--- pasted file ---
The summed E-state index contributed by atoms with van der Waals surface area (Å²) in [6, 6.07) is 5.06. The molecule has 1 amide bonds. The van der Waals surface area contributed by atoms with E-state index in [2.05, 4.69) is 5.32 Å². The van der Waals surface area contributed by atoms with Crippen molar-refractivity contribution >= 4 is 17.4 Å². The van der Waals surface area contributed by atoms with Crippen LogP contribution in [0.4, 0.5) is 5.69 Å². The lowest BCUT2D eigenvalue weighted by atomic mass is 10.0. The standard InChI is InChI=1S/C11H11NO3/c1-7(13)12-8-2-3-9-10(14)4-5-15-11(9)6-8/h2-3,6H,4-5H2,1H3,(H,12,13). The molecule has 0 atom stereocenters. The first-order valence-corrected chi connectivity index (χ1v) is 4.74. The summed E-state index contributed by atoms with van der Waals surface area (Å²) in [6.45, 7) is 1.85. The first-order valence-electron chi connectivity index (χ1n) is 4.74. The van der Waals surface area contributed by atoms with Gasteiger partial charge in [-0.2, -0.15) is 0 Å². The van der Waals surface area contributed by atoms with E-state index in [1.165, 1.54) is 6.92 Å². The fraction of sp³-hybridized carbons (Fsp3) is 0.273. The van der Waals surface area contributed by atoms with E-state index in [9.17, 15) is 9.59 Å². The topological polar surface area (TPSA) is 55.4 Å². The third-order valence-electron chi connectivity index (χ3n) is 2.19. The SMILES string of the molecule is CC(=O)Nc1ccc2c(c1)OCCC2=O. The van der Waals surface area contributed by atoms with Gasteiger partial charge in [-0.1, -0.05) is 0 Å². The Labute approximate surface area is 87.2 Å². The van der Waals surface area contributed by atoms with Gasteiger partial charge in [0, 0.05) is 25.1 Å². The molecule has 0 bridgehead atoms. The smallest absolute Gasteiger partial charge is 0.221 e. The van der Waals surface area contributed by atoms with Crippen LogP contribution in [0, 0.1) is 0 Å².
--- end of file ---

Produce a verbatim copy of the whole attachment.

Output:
The summed E-state index contributed by atoms with van der Waals surface area (Å²) in [6, 6.07) is 5.06. The molecule has 1 amide bonds. The van der Waals surface area contributed by atoms with E-state index in [2.05, 4.69) is 5.32 Å². The van der Waals surface area contributed by atoms with Crippen molar-refractivity contribution >= 4 is 17.4 Å². The van der Waals surface area contributed by atoms with Crippen LogP contribution in [0.4, 0.5) is 5.69 Å². The lowest BCUT2D eigenvalue weighted by atomic mass is 10.0. The standard InChI is InChI=1S/C11H11NO3/c1-7(13)12-8-2-3-9-10(14)4-5-15-11(9)6-8/h2-3,6H,4-5H2,1H3,(H,12,13). The molecule has 0 atom stereocenters. The first-order valence-corrected chi connectivity index (χ1v) is 4.74. The summed E-state index contributed by atoms with van der Waals surface area (Å²) in [6.45, 7) is 1.85. The first-order valence-electron chi connectivity index (χ1n) is 4.74. The van der Waals surface area contributed by atoms with Gasteiger partial charge in [-0.2, -0.15) is 0 Å². The van der Waals surface area contributed by atoms with E-state index in [1.165, 1.54) is 6.92 Å². The fraction of sp³-hybridized carbons (Fsp3) is 0.273. The van der Waals surface area contributed by atoms with E-state index in [9.17, 15) is 9.59 Å². The topological polar surface area (TPSA) is 55.4 Å². The third-order valence-electron chi connectivity index (χ3n) is 2.19. The SMILES string of the molecule is CC(=O)Nc1ccc2c(c1)OCCC2=O. The van der Waals surface area contributed by atoms with Gasteiger partial charge in [-0.1, -0.05) is 0 Å². The Labute approximate surface area is 87.2 Å². The van der Waals surface area contributed by atoms with Gasteiger partial charge in [0, 0.05) is 25.1 Å². The molecule has 0 bridgehead atoms. The smallest absolute Gasteiger partial charge is 0.221 e. The van der Waals surface area contributed by atoms with Crippen LogP contribution in [0, 0.1) is 0 Å².